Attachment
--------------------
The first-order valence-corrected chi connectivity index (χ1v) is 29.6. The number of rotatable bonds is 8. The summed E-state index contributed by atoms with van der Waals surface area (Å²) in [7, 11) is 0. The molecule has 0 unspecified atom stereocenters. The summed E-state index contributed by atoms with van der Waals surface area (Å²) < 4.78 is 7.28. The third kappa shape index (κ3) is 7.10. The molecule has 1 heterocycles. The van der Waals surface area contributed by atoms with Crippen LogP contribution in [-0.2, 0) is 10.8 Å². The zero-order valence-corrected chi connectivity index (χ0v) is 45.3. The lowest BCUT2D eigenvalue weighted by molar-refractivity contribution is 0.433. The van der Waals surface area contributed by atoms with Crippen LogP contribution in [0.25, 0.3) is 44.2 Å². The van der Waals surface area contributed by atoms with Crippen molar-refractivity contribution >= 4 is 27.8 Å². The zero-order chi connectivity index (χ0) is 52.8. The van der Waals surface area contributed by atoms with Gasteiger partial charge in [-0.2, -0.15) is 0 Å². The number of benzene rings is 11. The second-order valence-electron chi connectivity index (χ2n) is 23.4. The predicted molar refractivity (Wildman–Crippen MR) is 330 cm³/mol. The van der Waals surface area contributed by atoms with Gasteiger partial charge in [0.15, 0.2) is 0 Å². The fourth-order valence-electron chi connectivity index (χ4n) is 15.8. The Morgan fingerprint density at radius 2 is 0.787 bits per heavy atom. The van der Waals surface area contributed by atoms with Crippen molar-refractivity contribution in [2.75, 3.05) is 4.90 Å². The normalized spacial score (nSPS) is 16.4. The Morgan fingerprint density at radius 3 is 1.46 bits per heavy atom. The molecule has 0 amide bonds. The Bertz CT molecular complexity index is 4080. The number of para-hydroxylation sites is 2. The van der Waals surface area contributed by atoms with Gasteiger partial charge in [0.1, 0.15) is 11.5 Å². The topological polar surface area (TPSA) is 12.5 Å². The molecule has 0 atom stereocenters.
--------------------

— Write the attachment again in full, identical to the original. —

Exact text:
The first-order valence-corrected chi connectivity index (χ1v) is 29.6. The number of rotatable bonds is 8. The summed E-state index contributed by atoms with van der Waals surface area (Å²) in [7, 11) is 0. The molecule has 0 unspecified atom stereocenters. The summed E-state index contributed by atoms with van der Waals surface area (Å²) < 4.78 is 7.28. The third kappa shape index (κ3) is 7.10. The molecule has 1 heterocycles. The van der Waals surface area contributed by atoms with Crippen LogP contribution in [-0.2, 0) is 10.8 Å². The zero-order valence-corrected chi connectivity index (χ0v) is 45.3. The lowest BCUT2D eigenvalue weighted by molar-refractivity contribution is 0.433. The van der Waals surface area contributed by atoms with Crippen LogP contribution in [0.25, 0.3) is 44.2 Å². The van der Waals surface area contributed by atoms with Crippen molar-refractivity contribution >= 4 is 27.8 Å². The zero-order chi connectivity index (χ0) is 52.8. The van der Waals surface area contributed by atoms with Gasteiger partial charge in [-0.2, -0.15) is 0 Å². The number of benzene rings is 11. The second-order valence-electron chi connectivity index (χ2n) is 23.4. The predicted molar refractivity (Wildman–Crippen MR) is 330 cm³/mol. The van der Waals surface area contributed by atoms with Gasteiger partial charge in [0.15, 0.2) is 0 Å². The fourth-order valence-electron chi connectivity index (χ4n) is 15.8. The Morgan fingerprint density at radius 2 is 0.787 bits per heavy atom. The van der Waals surface area contributed by atoms with Crippen molar-refractivity contribution in [2.75, 3.05) is 4.90 Å². The normalized spacial score (nSPS) is 16.4. The Morgan fingerprint density at radius 3 is 1.46 bits per heavy atom. The molecule has 0 amide bonds. The Bertz CT molecular complexity index is 4080. The number of para-hydroxylation sites is 2. The van der Waals surface area contributed by atoms with Gasteiger partial charge in [0.1, 0.15) is 11.5 Å². The topological polar surface area (TPSA) is 12.5 Å². The molecule has 0 atom stereocenters.